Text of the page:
Working as a chef can mean sometimes using certain kitchen codes/words on an everyday basis that, for other people, might mean something else but is a code language to communicate with each other while in service or working in the kitchen in general. I thought I’ll share some of those common words with you all and tell you the meaning behind them……
Mise En Place
This is a culinary french term that means ‘everything in its place.’ It’s a term used for the preparation of food for service and includes everything that needs to be prepared and put in place during the preparation time. We have all got a to-do list when we start our shifts in the kitchen, and the first sentence you would hear from the head chef when starting your shift is, get your mise en place ready, which in layman’s language means start with your preparation for the service. Now, if your chef friend complains to you about too much mise en place at work, you know what they mean.
Yes, it is a number and perhaps not used commonly here in the UK, but it is a worldwide kitchen term that generally means ‘Out of Stock’ or ran out of a certain food on the menu. If a chef says 86 regarding a certain item from the menu, they mean we are out of stock, and the front-of-house staff also understands it because they do hear us saying that a lot. It is more American slang, but somehow, it has become a common kitchen term worldwide. Unfortunately, if you want to know the story behind it, I don’t have one as I am not aware either how this number came into place, sorry! But if someone else knows about it, please let me know; as for us, what it means is the only thing that matters to us while conversing in the kitchen.
Fire! or On the Fly!
No, it’s not safety protocol and doesn’t mean the kitchen is burning down, these terms are kitchen code for immediate action required, or a certain dish for an order is needed immediately. These terms both could be used interchangeably depending on the chef for indicating to other chefs for quick working. Maybe to make an order on a priority basis due to it being delayed within all the checks or the customer may have complained about the dish and demands a fresh one. Though it’s not actual fire, it is an immediate emergency if these words are used.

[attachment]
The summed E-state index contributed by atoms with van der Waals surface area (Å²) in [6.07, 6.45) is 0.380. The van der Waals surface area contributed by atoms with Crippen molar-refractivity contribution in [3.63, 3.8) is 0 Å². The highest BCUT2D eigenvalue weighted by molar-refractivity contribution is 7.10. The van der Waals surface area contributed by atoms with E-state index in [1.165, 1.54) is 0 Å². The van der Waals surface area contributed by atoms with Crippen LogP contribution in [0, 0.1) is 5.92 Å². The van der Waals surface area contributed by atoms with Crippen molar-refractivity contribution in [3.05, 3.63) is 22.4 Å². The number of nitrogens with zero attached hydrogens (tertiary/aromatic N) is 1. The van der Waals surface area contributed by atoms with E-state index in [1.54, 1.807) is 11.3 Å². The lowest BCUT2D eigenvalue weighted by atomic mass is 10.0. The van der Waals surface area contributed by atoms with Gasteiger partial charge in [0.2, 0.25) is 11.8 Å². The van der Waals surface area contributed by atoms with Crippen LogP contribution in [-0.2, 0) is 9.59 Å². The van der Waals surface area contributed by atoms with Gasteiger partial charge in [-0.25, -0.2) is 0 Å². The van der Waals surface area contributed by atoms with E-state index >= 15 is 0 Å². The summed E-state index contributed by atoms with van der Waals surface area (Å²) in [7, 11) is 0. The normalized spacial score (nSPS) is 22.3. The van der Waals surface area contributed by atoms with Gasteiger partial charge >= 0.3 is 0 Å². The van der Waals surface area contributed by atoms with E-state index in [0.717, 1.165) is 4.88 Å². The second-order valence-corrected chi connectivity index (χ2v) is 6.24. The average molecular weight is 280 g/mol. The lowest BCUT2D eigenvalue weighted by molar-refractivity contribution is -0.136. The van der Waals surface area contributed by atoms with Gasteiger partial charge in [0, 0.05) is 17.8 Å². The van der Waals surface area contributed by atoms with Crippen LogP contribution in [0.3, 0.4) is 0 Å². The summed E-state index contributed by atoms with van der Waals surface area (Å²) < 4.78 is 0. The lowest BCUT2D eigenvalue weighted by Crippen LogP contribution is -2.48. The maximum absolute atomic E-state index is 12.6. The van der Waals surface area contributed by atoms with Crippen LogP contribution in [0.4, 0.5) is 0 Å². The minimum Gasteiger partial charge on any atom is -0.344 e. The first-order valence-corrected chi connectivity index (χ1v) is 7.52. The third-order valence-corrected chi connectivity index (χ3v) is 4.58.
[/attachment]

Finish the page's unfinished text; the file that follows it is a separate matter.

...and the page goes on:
If you hear a chef using these words, we are not playing ‘pass the parcel’; it’s a term used for the station where the food is served and is ready to be taken by the servers and ready to be served to the customer. It is the front of the kitchen where all final plated dishes would be put up and usually equipped with hot lights to keep the food warm till the servers come and usually have one chef in charge to inspect the food and put up the final garnishes over it. The pass also has the food cheques/ticket aligned to know how many covers are left to be cooked and needs preparing.
Now this a safety code in the kitchens to avoid any hazards, especially with a whole team of chefs working together. If you are walking in the kitchen and going to pass through a chef working, you always shout ‘backs!’ to make them aware you are passing them as if at that point they turn and might have a hot pan or knife in their hand you both could be injured, so always shout ‘backs’ to avoid bumping into each other as it could save both chefs an accident. We, chefs, get so used to saying this word that in many instances, even when I am cooking at home and have my friends with me, I would shout ‘backs’ to make the others aware, which at home cooking is not really necessary but eh safety is safety 🙂
These are some of the kitchen codes we use daily, so if you meet a chef in the future and they accidentally use these terms, you know what we mean. Might share some more soon…